Further, if you're an Amazon Prime member, not only do you get free shipping, but it gives you access to a library (albeit a small one) of free, streaming movies, too. Like they currently do on the Kindle Fire, we assume that Amazon will give Prime members a way to stream that free content to a phone device. If you're a Prime member anyway, free streaming content is a pretty nice perk.
eBook Browsing and Buying Will Be a Breeze
Part of Amazon's strategy for eBook domination was to push a Kindle App to every mobile platform known to man. In that way, they could ensure that not a single dollar was spent on an eBook without the purchaser having to at least consider choosing Amazon. That said, Amazon has arguably made direct purchases on these apps difficult, since Android and iOS take a significant cut of the profits. An Amazon phone would feature a tailored OS and would likely follow the Kindle Fire's model, which is to offer a more streamlined, pleasurable buying experience.
Forget About Bells and Whistles
Since Amazon will probably be keeping an eye on price, we don't anticipate this phone to be tricked out with much glitz, glam, and hoo-hah. Just look at the barebones Kindle Fire; it doesn't even have a camera! It'd probably be silly for any handset maker these days to release a phone that didn't have a camera on it, but regardless, don't expect top-of-the-line hardware. If we've learned anything from the Kindle Fire, it's that Amazon can put out a cheap product that's good enough to be an enjoyable product to use, but isn't going to win any show-off competitions.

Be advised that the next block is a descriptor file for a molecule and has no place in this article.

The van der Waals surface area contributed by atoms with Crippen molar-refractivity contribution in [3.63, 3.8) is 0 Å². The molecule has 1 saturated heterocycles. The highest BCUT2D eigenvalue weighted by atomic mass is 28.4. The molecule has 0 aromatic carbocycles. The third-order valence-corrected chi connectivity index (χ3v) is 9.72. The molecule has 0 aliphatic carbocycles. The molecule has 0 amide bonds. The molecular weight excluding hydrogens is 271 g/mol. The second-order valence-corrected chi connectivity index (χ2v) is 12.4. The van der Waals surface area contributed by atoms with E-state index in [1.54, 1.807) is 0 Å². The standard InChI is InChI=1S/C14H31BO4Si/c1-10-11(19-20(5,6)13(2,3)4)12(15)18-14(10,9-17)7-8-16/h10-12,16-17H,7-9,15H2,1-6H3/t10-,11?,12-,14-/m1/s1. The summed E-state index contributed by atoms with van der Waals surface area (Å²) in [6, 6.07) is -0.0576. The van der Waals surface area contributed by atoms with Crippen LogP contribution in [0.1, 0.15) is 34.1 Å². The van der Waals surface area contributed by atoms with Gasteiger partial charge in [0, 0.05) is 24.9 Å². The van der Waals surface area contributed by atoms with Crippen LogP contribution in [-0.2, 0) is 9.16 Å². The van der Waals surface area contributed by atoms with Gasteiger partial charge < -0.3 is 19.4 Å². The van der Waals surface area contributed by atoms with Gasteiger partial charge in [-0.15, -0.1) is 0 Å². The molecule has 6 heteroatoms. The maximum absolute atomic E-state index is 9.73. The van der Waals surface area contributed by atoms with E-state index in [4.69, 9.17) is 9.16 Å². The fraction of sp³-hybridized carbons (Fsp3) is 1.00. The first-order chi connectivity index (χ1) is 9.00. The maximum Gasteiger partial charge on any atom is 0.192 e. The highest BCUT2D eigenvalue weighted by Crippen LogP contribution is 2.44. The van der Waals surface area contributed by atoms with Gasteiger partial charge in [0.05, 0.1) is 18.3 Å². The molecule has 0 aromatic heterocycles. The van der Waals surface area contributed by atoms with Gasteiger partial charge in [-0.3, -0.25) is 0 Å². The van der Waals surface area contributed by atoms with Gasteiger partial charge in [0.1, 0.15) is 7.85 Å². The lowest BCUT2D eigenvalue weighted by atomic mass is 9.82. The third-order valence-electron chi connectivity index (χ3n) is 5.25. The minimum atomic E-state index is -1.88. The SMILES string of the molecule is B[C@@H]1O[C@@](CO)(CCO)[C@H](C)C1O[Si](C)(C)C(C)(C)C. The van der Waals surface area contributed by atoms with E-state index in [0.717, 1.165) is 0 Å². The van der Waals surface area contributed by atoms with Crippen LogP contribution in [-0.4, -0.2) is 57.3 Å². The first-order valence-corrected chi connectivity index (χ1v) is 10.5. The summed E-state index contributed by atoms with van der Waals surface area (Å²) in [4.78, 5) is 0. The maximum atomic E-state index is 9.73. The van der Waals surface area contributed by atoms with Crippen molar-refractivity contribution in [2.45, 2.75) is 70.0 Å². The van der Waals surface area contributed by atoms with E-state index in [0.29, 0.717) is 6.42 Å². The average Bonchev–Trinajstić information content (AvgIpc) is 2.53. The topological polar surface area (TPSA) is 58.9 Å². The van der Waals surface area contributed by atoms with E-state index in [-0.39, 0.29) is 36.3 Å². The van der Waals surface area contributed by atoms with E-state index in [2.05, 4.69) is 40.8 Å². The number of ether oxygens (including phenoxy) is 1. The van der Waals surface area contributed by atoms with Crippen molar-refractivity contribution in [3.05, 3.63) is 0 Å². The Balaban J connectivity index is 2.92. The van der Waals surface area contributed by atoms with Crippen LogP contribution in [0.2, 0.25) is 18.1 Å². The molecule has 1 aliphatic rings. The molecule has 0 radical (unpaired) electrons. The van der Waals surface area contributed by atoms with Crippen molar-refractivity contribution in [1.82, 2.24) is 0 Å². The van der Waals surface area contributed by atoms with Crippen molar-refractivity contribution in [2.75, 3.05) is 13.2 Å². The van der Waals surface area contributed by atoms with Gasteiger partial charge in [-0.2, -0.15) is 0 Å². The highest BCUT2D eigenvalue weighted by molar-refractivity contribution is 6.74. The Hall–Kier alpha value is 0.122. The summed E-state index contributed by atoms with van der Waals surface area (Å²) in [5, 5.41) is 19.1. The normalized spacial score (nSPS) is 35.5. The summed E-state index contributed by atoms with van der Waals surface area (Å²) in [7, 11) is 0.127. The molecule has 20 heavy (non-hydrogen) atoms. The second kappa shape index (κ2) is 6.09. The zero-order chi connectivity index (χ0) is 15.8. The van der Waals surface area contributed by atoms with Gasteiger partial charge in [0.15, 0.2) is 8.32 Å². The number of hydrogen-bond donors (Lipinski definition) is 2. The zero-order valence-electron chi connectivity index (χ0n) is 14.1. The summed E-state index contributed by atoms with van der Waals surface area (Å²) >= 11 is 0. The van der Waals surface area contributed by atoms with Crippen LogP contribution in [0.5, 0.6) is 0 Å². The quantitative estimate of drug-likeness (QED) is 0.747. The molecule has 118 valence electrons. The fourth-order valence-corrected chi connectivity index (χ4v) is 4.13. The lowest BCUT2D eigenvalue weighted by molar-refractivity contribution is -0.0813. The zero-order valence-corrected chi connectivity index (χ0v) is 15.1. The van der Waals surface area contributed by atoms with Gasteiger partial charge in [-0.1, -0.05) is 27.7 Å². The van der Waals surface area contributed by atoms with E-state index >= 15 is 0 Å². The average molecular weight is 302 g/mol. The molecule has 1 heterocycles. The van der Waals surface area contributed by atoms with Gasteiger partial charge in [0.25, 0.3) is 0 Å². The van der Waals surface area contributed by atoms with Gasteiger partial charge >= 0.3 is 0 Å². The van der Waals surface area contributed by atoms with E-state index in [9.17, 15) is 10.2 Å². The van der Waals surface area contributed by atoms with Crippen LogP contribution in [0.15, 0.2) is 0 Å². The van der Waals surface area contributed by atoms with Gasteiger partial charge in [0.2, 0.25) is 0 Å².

What Extras Could They Throw In?
Seeing as how they're OK with loss-leading, maybe Amazon will bundle the phone with a store credit. But would the thought of getting a $25, $50, or maybe $100 Amazon gift card entice you to get an Amazon phone, if you're going to be paying a couple thousand bucks on service, over the lifetime of the device?
So what do you think? Can Amazon bring something unexpected to the Smartphone Party? Or will theirs be just another Android phone? (Though, would you listen to us! We're already talking as if this rumor is true!) Sound off in the comments below.